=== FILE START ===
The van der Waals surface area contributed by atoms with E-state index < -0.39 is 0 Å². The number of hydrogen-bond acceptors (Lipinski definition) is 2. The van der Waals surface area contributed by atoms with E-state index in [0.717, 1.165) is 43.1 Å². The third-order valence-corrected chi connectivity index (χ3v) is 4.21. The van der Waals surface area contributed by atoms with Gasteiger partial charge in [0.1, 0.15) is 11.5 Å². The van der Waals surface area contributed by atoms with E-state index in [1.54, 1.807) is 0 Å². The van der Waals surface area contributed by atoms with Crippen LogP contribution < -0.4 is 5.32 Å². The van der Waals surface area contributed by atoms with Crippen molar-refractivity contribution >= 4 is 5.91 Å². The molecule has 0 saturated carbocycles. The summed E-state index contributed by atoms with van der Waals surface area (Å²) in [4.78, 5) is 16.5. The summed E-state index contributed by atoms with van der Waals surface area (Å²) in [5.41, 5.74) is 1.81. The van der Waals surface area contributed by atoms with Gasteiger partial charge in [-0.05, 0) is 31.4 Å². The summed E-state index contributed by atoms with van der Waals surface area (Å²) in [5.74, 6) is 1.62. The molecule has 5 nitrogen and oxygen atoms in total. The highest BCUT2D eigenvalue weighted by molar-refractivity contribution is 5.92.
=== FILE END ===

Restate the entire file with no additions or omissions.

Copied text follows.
The van der Waals surface area contributed by atoms with E-state index < -0.39 is 0 Å². The number of hydrogen-bond acceptors (Lipinski definition) is 2. The van der Waals surface area contributed by atoms with E-state index in [0.717, 1.165) is 43.1 Å². The third-order valence-corrected chi connectivity index (χ3v) is 4.21. The van der Waals surface area contributed by atoms with Gasteiger partial charge in [0.1, 0.15) is 11.5 Å². The van der Waals surface area contributed by atoms with E-state index in [1.54, 1.807) is 0 Å². The van der Waals surface area contributed by atoms with Crippen LogP contribution < -0.4 is 5.32 Å². The van der Waals surface area contributed by atoms with Crippen molar-refractivity contribution >= 4 is 5.91 Å². The molecule has 0 saturated carbocycles. The summed E-state index contributed by atoms with van der Waals surface area (Å²) in [4.78, 5) is 16.5. The summed E-state index contributed by atoms with van der Waals surface area (Å²) in [5.41, 5.74) is 1.81. The van der Waals surface area contributed by atoms with Gasteiger partial charge in [-0.05, 0) is 31.4 Å². The summed E-state index contributed by atoms with van der Waals surface area (Å²) in [5.74, 6) is 1.62. The molecule has 5 nitrogen and oxygen atoms in total. The highest BCUT2D eigenvalue weighted by molar-refractivity contribution is 5.92.